1988

The Rev. Dr. Edna J. Banes The Rev. Robert S. Blumenstock The Rev. Paige R. Buchholz The Rev. Catherine M. Campbell The Rev. Whitney J. DeVine The Rev. Dr. Cynthia A. Gilliatt The Rev. Louise J. Lusignan The Rev. Nancy Horton McCarthy

The Rev. Dr. Michael T. McEwen The Rev. Barbara D. Parini The Rev. Joy Ogburn Phipps Mr. William Roth The Rev. Frederick E. Scharf, Jr. Mr. David L. Simpson, Jr. The Rev. Dr. Alfred H. Smith, Jr. The Rev. Canon Mary C. Sulerud The Rev. Mark E. Waldo, Jr. The Rev. Oran E. Warder

1989

The Rev. Robert M. Alves The Rev. Michele B. Bond Dr. Ernest E. Chapman Mrs. Helen W. Daley The Rev. Mary Anne Dorner The Rev. Dr. Patty T. Earle The Rev. Beth H. Echols The Rev. Sidney J. Hall The Rev. Edward M. Hasse III The Rev. Wayne C. Hodge, Sr. The Rev. Ruth L. Kirk The Rev. Gayle M. Marsh The Rev. Ann C. Miller Ms. Anita D. Ogden The Rev. William C. Parnell The Rev. Robin Thomas Soller The Rev. Dr. Leon P. Spencer, Jr. The Rev. Sherry Hardwick Thomas The Rev. Sarah M. Trimble The Rev. Linnea S. Turner The Rev. Wesley Wubbenhorst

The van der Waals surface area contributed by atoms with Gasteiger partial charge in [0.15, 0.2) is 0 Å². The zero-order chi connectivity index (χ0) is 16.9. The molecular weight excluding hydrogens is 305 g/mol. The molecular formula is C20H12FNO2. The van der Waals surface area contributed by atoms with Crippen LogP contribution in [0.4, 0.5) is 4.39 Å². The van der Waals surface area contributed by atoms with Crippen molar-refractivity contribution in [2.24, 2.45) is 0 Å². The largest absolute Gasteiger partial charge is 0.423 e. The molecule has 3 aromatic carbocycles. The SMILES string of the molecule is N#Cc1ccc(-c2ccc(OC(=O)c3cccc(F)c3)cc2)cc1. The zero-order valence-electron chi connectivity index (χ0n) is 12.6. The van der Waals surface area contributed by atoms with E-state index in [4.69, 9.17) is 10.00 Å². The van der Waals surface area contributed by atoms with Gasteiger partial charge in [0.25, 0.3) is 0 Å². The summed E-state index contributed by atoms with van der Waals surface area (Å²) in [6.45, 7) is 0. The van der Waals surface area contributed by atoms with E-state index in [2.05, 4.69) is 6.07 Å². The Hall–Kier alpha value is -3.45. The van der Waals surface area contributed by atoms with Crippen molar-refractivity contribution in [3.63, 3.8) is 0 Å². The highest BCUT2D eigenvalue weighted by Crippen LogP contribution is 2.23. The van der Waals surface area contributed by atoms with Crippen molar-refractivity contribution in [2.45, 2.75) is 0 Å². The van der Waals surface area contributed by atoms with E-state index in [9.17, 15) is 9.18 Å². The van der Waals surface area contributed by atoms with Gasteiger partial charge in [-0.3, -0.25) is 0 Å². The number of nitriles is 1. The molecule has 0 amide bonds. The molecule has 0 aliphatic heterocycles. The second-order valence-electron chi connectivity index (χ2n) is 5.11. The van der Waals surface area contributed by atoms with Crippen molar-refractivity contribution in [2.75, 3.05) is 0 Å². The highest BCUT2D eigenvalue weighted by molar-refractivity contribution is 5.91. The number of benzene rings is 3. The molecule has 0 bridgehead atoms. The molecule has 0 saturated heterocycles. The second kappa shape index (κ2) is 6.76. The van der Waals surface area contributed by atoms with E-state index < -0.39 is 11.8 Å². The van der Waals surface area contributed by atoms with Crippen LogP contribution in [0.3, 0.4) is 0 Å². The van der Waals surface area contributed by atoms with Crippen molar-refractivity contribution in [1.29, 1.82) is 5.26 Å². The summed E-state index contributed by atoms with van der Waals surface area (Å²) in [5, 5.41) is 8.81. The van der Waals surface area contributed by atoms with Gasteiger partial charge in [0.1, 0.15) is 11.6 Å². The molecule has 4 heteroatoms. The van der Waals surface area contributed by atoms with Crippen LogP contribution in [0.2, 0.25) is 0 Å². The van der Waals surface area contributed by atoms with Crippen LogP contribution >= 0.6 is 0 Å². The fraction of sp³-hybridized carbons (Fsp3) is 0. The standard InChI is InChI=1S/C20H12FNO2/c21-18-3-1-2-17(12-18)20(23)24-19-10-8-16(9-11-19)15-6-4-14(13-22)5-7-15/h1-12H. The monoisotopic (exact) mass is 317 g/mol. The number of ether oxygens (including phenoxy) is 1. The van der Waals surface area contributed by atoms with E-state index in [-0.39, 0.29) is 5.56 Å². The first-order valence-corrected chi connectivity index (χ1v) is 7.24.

1990

The Rt. Rev. Larry R. Benfield The Rev. Barbara K. Blakemore The Rev. Lee H. Bristol III The Rev. Dr. Harold J. Cobb, Jr. The Rev. Lester E. Durst The Rev. Eleanor Lynch Ellsworth The Rev. Fr. Benjamin E. SpeareHardy II The Rev. Christine R. Whittaker The Rev. Richard C. Wrede

1991

The Rev. Dr. Lynn E. Bowdish Ms. Beverly A. Bradley Mr. Tak-Kei Cheong The Rev. Elizabeth S. Hasen The Rt. Rev. James R. Mathes The Rev. Peter A. Munson The Rev. Marcia A. Sessions Ms. Margaret E. Sperow

1992

Mr. Richard G. Abbott The Rev. Katharine E. Babson The Rev. Michael Billingsley

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2010 Annual Giving Report